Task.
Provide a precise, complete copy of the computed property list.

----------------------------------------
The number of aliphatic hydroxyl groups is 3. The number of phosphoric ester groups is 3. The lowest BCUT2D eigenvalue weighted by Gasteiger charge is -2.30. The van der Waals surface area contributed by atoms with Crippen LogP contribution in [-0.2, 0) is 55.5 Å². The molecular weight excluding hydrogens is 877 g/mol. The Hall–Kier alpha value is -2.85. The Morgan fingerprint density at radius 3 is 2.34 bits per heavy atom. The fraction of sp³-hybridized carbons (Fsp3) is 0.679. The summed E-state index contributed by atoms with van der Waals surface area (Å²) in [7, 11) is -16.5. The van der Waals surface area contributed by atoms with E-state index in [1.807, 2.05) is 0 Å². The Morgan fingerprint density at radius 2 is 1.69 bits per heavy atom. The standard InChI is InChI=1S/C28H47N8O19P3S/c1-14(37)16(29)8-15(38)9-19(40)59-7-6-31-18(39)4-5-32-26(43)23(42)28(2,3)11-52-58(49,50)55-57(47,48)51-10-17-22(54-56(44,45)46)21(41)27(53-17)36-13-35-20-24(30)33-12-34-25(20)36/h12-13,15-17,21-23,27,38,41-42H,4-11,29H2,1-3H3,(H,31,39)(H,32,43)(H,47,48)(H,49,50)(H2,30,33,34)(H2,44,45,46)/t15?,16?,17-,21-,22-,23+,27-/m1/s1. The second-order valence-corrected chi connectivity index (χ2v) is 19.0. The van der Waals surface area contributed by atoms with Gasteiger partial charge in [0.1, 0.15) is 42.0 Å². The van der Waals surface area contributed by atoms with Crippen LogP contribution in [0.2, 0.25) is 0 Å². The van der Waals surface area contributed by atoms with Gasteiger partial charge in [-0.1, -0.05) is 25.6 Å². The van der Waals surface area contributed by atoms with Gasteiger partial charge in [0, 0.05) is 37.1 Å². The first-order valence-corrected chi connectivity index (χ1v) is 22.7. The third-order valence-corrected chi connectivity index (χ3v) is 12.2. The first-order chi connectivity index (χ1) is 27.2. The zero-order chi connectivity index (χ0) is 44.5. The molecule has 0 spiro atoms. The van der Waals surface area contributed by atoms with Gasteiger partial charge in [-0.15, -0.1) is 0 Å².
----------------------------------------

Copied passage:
The number of aliphatic hydroxyl groups is 3. The number of phosphoric ester groups is 3. The lowest BCUT2D eigenvalue weighted by Gasteiger charge is -2.30. The van der Waals surface area contributed by atoms with Crippen LogP contribution in [-0.2, 0) is 55.5 Å². The molecular weight excluding hydrogens is 877 g/mol. The Hall–Kier alpha value is -2.85. The Morgan fingerprint density at radius 3 is 2.34 bits per heavy atom. The fraction of sp³-hybridized carbons (Fsp3) is 0.679. The summed E-state index contributed by atoms with van der Waals surface area (Å²) in [7, 11) is -16.5. The van der Waals surface area contributed by atoms with E-state index in [1.807, 2.05) is 0 Å². The Morgan fingerprint density at radius 2 is 1.69 bits per heavy atom. The standard InChI is InChI=1S/C28H47N8O19P3S/c1-14(37)16(29)8-15(38)9-19(40)59-7-6-31-18(39)4-5-32-26(43)23(42)28(2,3)11-52-58(49,50)55-57(47,48)51-10-17-22(54-56(44,45)46)21(41)27(53-17)36-13-35-20-24(30)33-12-34-25(20)36/h12-13,15-17,21-23,27,38,41-42H,4-11,29H2,1-3H3,(H,31,39)(H,32,43)(H,47,48)(H,49,50)(H2,30,33,34)(H2,44,45,46)/t15?,16?,17-,21-,22-,23+,27-/m1/s1. The second-order valence-corrected chi connectivity index (χ2v) is 19.0. The van der Waals surface area contributed by atoms with Gasteiger partial charge in [0.1, 0.15) is 42.0 Å². The van der Waals surface area contributed by atoms with Crippen LogP contribution in [0.2, 0.25) is 0 Å². The van der Waals surface area contributed by atoms with Gasteiger partial charge in [-0.1, -0.05) is 25.6 Å². The van der Waals surface area contributed by atoms with Gasteiger partial charge in [0, 0.05) is 37.1 Å². The first-order valence-corrected chi connectivity index (χ1v) is 22.7. The third-order valence-corrected chi connectivity index (χ3v) is 12.2. The first-order chi connectivity index (χ1) is 27.2. The zero-order chi connectivity index (χ0) is 44.5. The molecule has 0 spiro atoms. The van der Waals surface area contributed by atoms with Gasteiger partial charge in [-0.15, -0.1) is 0 Å².